And records never really went away. While clearance and thrift stores used to be filled with old records as people embraced the CD, DJs were still picking them up for scratching because even the emulations never sounded the same as spinning a James Brown record back and forth, even if you could replicate the physical act. People started to miss the way records produced sounds, and a handful of performers still released records. Now records are making a comeback. You still can’t pick them up at…who actually sells new CDs anymore? I can’t find the record section at Wal-Mart or Target. It may be there and I’m missing it, but I still have to go to FYE, who are announcing lowered sales. People are just ordering the CDs or downloading the MP3s off of Amazon, but some people are using it to order records. There are companies who will produce a “port” of a new album to vinyl because it’s still a different way of listening to the music. (I wonder if a DJ is using a Daft Punk record to scratch during a remix of a Daft Punk song released digitally?)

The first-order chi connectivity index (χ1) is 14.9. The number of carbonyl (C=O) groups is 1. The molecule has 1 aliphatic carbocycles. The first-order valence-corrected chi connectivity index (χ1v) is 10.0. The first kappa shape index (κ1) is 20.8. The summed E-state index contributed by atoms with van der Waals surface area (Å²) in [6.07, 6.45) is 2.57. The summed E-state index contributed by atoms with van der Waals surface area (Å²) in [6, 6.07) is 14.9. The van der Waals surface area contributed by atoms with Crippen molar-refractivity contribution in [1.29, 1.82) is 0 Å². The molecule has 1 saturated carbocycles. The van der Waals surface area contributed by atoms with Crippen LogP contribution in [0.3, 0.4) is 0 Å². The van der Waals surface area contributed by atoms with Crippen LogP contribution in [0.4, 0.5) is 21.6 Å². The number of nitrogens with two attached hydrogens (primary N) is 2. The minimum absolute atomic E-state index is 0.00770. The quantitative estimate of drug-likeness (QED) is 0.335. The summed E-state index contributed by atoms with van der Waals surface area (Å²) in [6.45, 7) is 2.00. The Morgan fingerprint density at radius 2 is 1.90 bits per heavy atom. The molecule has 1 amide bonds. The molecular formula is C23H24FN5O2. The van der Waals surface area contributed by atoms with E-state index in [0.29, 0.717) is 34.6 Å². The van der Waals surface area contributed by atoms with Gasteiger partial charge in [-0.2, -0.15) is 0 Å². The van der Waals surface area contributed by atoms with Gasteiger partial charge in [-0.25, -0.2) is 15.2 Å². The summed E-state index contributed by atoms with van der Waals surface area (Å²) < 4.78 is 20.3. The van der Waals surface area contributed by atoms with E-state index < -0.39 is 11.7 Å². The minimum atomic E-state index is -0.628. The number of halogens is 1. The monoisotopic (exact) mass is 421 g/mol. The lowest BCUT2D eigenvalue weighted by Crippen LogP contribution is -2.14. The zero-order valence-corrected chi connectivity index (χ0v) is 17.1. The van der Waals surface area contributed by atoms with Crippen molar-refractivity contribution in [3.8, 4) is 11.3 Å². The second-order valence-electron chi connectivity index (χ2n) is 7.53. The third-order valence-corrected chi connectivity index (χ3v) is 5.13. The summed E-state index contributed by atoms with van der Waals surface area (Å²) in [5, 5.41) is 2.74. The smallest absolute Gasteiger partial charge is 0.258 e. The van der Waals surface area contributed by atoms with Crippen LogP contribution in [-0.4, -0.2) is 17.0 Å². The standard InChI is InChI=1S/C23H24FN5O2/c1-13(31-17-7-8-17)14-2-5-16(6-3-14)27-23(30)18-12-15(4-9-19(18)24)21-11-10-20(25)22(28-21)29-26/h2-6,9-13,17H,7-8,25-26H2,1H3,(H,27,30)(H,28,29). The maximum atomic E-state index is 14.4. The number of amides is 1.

Verbatim ST 600 XD High Density Streamer Casse...

Verbatim ST 600 XD High Density Streamer Cassette for use with 150-160 MB capacity systems (Photo credit: Wikipedia)

And with records coming back there are storage devices sure to return. That record player my dad owns also has a radio, CD player, and cassette player. (Poor 8-tracks still get no love outside of people stuck in the 1970s.) A CD tower really doesn’t take up that much room and modern design also includes shelves built into the walls, which I’m sure can be used by a music enthusiast to show off their collection. (It’s better than some of these home improvement shows where staging involves a pile of books acting as half a bookend set to books standing up…who decorates like that in real life?) I have a small storage box for all my cassettes with drawers, and it’s easy put out of the way. (I can’t reach it right now, but that’s what this project of mine is all about, right?) And both of us have a record storage case where you put the record player on top (although my cassette player is a separate unit and it has an option for a third device through the equalizer…I don’t own a CD player I can hook up that way though). Do you really have better plans for that corner?